The Health & Medicine Policy Research Group (HMPRG) is an independent nonprofit organization that was formed in 1981 by an alliance of activist clinicians, social scientists, health care executives, and policy analysts to “advocate for health equity and improved public health” for the people of Illinois, particularly “the poor and under-served.” The lead founder of the organization was Quentin Young, a Chicago physician with many longstanding ties to Communist groups and causes. Today, Young is HMPRG’s board chairman.
HMPRG believes that “high-quality health care” is “a human right” to which “everyone is entitled … regardless of ability to pay,” and that a government-run, single-payer system that is “not profit-driven” is best suited for achieving this ideal.
The mission of HMPRG today is to “promote social justice and challenge inequities in health and health care,” on the premise that: (a) wide-ranging “social inequities” which pervade American culture are the reason why some people have high-quality health insurance while others do not; (b) “social determinants of health — those conditions in which people are born, grow, live, work and age — are primarily responsible for unfair and avoidable differences in health status”; and (c) “the elimination of health inequities — [along lines of] race and ethnicity, gender, education, income, geographic location, disability status and sexual orientation — will occur when society improves living conditions and tackles the inequitable distribution of power, money and resources.”
HMPRG’s various programs and projects are funded mostly through grants from charitable foundations. The organization’s major programs currently include the following:
* The Behavioral Health & Primary Care Integration program is designed to fund long-term services for people with mental illnesses.
* The Center for Long-Term Care Reform program was launched in 2001 to work with legislators, state agency leadership, advocates, and providers to make “home and community-based care” available to more senior citizens.
* The Chicago Area Schweitzer Fellows program was started in the mid-1990s to educate aspiring health and human-services professionals in such matters as violence prevention, health education, healthy-lifestyles promotion, and outreach to “vulnerable and marginalized groups.”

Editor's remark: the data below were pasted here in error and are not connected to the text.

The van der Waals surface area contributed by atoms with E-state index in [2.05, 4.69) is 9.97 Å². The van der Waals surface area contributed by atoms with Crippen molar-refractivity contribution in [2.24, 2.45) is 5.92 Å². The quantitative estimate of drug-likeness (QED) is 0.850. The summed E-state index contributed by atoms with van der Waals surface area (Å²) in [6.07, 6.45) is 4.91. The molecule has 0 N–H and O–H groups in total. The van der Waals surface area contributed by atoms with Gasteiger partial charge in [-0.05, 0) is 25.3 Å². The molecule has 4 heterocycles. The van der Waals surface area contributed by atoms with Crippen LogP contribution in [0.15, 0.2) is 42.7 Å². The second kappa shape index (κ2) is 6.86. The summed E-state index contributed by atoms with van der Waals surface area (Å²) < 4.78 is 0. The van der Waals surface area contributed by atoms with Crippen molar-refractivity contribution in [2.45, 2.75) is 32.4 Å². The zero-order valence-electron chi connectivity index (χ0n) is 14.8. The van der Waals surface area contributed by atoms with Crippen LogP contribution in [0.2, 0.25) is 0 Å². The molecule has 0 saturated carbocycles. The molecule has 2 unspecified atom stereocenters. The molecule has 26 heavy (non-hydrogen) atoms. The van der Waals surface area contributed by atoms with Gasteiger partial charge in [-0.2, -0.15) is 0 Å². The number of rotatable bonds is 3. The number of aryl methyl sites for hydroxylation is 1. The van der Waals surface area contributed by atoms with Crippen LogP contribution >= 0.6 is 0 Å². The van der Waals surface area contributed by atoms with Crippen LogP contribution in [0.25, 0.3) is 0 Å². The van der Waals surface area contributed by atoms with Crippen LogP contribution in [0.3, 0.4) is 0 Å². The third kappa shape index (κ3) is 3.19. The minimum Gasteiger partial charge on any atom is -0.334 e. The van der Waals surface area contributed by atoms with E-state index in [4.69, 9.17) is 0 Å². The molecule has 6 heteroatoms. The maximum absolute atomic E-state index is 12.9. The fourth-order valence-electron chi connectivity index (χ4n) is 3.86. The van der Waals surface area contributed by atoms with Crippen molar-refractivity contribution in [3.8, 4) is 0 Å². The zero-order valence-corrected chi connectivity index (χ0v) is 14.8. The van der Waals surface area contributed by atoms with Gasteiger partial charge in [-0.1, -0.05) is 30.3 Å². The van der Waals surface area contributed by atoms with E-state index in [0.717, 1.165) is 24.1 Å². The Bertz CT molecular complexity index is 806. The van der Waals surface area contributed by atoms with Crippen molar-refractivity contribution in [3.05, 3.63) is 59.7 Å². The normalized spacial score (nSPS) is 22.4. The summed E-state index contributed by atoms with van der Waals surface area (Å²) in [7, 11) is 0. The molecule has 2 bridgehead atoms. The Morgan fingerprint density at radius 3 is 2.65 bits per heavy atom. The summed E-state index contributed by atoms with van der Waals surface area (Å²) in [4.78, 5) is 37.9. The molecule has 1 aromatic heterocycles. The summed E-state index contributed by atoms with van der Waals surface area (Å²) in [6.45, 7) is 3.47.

* The Chicago Area Health Education Center strives to “recruit, train and retain a health professions workforce committed to under-served populations.”
* The Court-Involved Youth program was initiated in 2002 to “address the health issues of court-involved youth in the juvenile justice system.” Toward this end, the program offers workshops for teens and HMPRG staffers alike on such topics as anatomy & safe sex, HIV/STI prevention, substance abuse, LGBTQ issues, domestic violence, parenting, and interpersonal relationships.
* The Free-Standing Birth Center program aims to create up to ten facilities statewide that “will provide cost-effective, high-quality prenatal and obstetrical services, giving women an additional option when choosing where to give birth.”
* The Health Care Reform program has published an array of fact sheets and analyses of the potential impacts that the Affordable Care Act of 2010 (Obamacare) will likely have on the people of Illinois, particularly “vulnerable populations” such as nonwhite minorities, the elderly, and prison inmates.
* The Health Care Safety Net program seeks to “ensure a more seamless health system that works for all, especially the uninsured, underinsured, and underserved.”
* The Health Care Workforce Initiatives program promotes policies and strategies that it believes will promote the development of “a highly-trained and culturally-competent health care workforce” that is able to meet the needs of “an increasingly diverse population.”
* The Illinois ACE Response Collaborative represents a broad range of organizations, agencies, and professionals committed to reducing the incidence and impact of “childhood trauma and adverse childhood experiences (ACEs)” like “abuse, neglect, and household dysfunction before the age of 18.” Such experiences have a host of lasting, deleterious effects on the physical and psychological well-being of youngsters when they reach adulthood, says HMPRG: “ACEs appear to be a root cause of many of our most challenging health and social problems, from smoking, to substance abuse, obesity, heart disease, low birth weight, unemployment, depression, and suicide.”
In May 2005, HMPRG president Linda Rae Murray was a special honoree at the 47th annual Eugene V. Debs/Norman Thomas/Michael Harrington dinner banquet sponsored by the Chicago Democratic Socialists of America. Specifically, the award cited Murray’s “advocacy of universal health care as a right of all citizens,” and her “willingness to speak out against the injustices of an unequal society.”